Images now at my website.
The ArcelorMittal plant in Nova Huta, a borough of Krakow, Poland was founded in 1949.
The mill was named Huta Lenin and the first iron from blast furnace No.1 was tapped in 1954.In 1955 an open hearth steel making shop was added and in 1956 a hot strip mill started production.
Blast furnaces No.2 and No.3 were completed in 1956 and 1958.
In between 1954-56 four coke oven batteries were built.
In 1961 a fourth blast furnace was added.
In 1966 the BOF melt shop containing two 100 ton vessels (a third vessel was added in 1971) was launched and the new large volume (2000m³) blast furnace No.5 was built.
In 1970 some of the old open hearth furnaces were replaced by two new Tandem furnaces.
In between 1978 and 1998 all BOFs were enlarged to 160 ton capacity.
In 1990 the mill got it’s new name Huta Tadeusz Sendzimira.
In June 1991 the open hearth steel plant was closed down.The Mittal steel group took over the site in 2005.Two years later a new state of the art wide hot strip mill was comissioned.
Lots of change over the last ten years at Europe’s largest coking plant in
in Zdzieszowice, Poland.
The works were built in 1930 by the German mining company Gräflich Schaffgottsche Werke.
The design of the first coke oven batteries no.1&2 was carried out by the famous German industrial architects Fritz Schupp and Martin Kremmer.Both batteries were installed by the Still company.
In between 1962 and 1968 batteries 3-6 were commissioned by a Russian manufacturer. All of the six batteries now existing were stamp charged.
In 1972 a second strand of top charged batteries (7-10) was installed one kilometer south of the existing one.These ovens were built by a Polish company.
From 2002 to 2004 batteries 7&8 were completly rebuilt and batteries 9&10 were abandoned.
In between 2006 to 2008 two new batteries(11&12) were built west of battery no. 7 by the Zarmen company from Poland.
Immediatly after the old batteries no. 1&2 were closed down and dismantled in 2010. Batteries 9&10 were torn down in 2011.
Some new images at Stahlseite.
The Huta Kroleweska in Chorzow, Poland was founded in 1797 and started the production of pig iron in 1802. It was named “Königshütte” in honour of the Prussian King.
In 1843 a puddling steel mill and the first rail mill went into production.
Until 1860 four blast furnaces and a coke plant were built.
In 1872 the German painter Adolph Menzel visited the works to create his famous painting “Eisenwalzwerk (moderne Cyclopen)”
An open hearth melt shop was installed in 1880 and a Bessemer plant was added in 1895. By 1909 the Puddling and Bessemer mills were closed and in 1912 a Thomas converter melt shop was comissioned.
Under Polish administration the plant was renamed “Huta Pilsudski” in 1935. During the German occupation the mill was called Königshütte again and after the war the name of “Huta Kosciuszko” was used.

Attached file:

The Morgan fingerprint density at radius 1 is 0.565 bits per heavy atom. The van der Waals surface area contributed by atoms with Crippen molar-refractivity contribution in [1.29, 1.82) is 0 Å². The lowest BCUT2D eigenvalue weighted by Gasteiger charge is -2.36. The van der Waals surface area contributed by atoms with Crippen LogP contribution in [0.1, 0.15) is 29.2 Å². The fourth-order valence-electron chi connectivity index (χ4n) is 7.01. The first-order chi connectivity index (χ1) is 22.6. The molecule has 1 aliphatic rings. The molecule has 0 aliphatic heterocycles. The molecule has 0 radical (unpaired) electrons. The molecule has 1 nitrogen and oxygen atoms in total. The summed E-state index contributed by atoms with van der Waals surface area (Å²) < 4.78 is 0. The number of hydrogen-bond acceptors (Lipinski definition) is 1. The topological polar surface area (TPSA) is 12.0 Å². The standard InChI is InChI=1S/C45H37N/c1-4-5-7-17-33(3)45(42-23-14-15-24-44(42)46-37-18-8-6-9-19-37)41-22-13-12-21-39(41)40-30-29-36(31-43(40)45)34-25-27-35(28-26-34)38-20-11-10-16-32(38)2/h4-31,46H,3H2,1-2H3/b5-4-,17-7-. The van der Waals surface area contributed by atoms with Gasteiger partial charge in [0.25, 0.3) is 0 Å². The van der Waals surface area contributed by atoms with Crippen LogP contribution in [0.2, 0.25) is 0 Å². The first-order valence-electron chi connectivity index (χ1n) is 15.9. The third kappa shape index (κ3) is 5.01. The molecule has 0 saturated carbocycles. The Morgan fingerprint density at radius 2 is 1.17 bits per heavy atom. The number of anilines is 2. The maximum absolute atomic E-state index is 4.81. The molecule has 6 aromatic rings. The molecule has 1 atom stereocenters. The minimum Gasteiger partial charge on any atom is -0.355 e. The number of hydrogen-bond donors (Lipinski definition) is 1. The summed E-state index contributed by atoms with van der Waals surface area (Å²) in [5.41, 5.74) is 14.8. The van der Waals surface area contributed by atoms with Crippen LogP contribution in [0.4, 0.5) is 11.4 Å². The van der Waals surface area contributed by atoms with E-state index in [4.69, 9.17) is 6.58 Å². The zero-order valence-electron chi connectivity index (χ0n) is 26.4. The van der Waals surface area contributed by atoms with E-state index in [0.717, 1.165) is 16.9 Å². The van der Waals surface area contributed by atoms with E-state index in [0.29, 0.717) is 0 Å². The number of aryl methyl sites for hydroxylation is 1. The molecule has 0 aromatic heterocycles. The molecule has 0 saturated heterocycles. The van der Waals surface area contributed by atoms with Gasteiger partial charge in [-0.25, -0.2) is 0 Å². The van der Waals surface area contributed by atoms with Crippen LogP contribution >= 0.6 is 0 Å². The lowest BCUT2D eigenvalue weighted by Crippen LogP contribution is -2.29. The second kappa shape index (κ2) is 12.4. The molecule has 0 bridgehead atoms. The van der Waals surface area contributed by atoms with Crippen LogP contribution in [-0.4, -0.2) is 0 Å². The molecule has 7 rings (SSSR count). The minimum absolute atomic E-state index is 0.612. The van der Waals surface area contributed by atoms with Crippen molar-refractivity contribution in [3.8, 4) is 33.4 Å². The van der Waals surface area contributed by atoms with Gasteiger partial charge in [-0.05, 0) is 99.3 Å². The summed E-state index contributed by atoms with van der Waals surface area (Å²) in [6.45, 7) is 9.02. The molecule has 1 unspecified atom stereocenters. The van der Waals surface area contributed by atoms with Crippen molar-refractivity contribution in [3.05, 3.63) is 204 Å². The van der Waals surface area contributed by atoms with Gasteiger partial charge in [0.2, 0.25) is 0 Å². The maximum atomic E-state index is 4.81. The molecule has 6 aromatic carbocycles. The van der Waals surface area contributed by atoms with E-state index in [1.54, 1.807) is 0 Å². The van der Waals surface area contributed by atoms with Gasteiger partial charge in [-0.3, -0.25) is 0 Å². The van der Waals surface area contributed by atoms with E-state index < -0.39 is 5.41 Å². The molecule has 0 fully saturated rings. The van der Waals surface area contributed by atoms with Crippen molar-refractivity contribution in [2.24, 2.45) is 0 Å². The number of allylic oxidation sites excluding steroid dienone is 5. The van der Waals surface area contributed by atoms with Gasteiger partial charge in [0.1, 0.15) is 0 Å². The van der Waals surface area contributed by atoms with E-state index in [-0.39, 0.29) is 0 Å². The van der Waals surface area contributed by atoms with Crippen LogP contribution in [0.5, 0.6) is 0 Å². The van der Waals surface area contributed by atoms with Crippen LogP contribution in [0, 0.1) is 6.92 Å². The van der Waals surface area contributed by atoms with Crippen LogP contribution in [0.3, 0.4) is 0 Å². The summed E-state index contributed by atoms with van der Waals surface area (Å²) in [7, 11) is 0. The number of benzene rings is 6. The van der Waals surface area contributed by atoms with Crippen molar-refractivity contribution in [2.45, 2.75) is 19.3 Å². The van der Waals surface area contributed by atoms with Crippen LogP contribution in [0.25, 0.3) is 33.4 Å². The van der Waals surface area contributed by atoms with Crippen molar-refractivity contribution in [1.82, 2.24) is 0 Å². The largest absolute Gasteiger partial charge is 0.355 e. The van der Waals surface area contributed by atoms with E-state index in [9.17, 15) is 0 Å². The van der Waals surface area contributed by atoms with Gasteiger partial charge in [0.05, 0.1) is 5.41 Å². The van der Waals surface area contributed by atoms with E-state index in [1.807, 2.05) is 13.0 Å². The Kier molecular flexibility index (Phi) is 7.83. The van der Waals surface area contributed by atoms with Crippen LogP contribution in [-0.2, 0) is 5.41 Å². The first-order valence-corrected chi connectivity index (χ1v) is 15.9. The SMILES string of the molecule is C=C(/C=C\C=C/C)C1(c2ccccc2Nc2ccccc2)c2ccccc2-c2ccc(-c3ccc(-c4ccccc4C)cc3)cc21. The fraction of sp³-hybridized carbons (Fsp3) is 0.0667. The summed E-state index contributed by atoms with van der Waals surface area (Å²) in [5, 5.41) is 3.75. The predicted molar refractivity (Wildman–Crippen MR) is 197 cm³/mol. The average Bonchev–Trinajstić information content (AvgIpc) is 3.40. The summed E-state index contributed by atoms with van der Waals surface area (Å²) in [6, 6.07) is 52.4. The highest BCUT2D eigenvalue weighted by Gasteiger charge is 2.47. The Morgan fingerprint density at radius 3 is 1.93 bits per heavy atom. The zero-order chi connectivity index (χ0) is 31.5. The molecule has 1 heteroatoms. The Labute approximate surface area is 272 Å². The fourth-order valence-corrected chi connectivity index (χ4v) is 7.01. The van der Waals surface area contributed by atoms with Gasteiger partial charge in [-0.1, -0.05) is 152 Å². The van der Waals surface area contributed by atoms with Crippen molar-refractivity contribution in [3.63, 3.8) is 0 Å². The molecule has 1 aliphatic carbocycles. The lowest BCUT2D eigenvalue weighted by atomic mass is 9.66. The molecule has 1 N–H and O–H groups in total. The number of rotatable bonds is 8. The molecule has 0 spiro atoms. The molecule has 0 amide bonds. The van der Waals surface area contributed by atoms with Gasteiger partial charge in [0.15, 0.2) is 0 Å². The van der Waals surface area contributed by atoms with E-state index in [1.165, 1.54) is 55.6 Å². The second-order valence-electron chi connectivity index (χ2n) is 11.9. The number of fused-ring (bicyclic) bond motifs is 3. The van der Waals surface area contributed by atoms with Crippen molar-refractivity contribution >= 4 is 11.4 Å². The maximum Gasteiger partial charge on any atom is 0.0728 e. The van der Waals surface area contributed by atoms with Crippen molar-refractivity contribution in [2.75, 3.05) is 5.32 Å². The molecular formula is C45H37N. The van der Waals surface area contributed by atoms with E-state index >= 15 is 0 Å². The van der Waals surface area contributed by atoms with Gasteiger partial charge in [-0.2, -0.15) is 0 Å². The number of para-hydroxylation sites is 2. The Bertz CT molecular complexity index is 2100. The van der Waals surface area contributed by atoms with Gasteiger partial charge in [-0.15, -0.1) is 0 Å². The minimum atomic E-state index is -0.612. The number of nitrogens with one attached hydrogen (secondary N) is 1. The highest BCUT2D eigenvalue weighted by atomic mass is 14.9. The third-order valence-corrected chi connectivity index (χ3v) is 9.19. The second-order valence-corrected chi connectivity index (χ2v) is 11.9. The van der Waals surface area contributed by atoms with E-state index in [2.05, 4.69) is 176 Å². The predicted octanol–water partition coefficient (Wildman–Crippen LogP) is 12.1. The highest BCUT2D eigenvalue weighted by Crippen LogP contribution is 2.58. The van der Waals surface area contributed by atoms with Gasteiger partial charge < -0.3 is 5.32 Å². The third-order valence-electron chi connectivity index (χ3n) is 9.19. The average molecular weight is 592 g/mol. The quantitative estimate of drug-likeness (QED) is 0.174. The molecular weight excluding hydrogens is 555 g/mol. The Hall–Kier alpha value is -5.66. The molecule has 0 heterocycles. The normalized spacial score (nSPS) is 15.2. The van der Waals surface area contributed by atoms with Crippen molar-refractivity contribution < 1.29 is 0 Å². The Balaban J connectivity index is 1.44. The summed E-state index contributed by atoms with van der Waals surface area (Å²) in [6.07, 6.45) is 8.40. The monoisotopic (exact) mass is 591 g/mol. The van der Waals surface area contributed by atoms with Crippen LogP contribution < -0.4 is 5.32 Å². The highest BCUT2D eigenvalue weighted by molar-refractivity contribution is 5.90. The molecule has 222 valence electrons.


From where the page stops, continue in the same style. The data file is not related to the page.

In 1949 the DEMAG medium and light sections rolling mill was installed.
In the 1950ies new blast furnaces and coke oven batteries were built.
More than 8000 people were employed.
Steel production ceased in 1978, the coke plant was closed in 1982 and the last blast furnace was blown out in 1991. In 1992 the wire rolling mill was closed down.
In 1994 a new walking beam furnace was installed for the heavy sections rolling mill.
In 1997 the light and medium sections mill was modernized.
The Huta Kosciuszko became a shareholders company in 1998.
In 2007 the ArcelorMittal steel company takes over the mill under the name “Huta Krolewska” (Germ., Königshütte).
Huta Krolewska today runs a heavy sections rolling mill mostly for rails and a light and medium sections mill.
Raw materials are provided by the Huta Katowice in Dabrowa Gornica.
Further images at stahlseite.de.
Video done by a french film maker in the 1980ies.
The steel mill in Dabrowa Gornica, Poland was built in between 1972 and 1976. It was named “Huta Katowice” after the nearby industrial town.
Three blast furnaces were built in between 1976 and 1987 (hearth diameter 12,00 m).
The mill was taken over by the Mittal Steel Corp. in 2003 and got it’s new name ArcelorMittal Dabrowa Gornica in 2007.
Besides the three blast furnaces (No. 1 is permanently idleld) the mill operates a BOF shop containing three BOF vessels, two continuous casters (one for billets and one for slabs) and two rolling mills (Heavy and medium sections).
Dabrowa Gornica provides primary material for all ArcelorMittal sites in Poland.
The attached coke plant was sold to an external company.
Further images at stahlseite.de .
1: Blast furnace No. 1
2: Blast furnace No. 2
3: Blast furnace No. 3
4: BOF shop
5: Continuous caster
6: Heavy sections rolling mill
7: Medium sections rolling mill
8: Power plant
During today’s visit at ArcelorMittal’s Zdzieszowice coke plant in Poland I could convince myself that Europe’s probably oldest existing coke oven batteries are completly dismantled by now.
The batteries NO 1 & 2 were built by Gräflich Schaffgotsche Werke in 1932 and 1938.
The location 50 kilometers away from the next coal mine and without any steel industry in the vicinity was chosen mostly for political reasons. The administration had decided to offer industrial jobs for the German population in this rural part of Silesia.
The design for this new coking plant was done by Fritz Schupp and Martin Kremmer from Germany. Both batteries had a stamp charging system and were built by the Still company. The batteries were shut down in 2008 and dismantled in 2010.
ArcelorMittal Zdzieszowice today runs 8 oven batteries (3-6 are stamp charged and 7,8,11 and 12 are top charged) of which 4 were rebuilt in the last 10 years. Batteries NO 9 and 10 were dismantled recently too.
Zdzieszowice is the largest coke plant in Europe producing more than 4 mio. tons of metallurgical and domestic coke each year.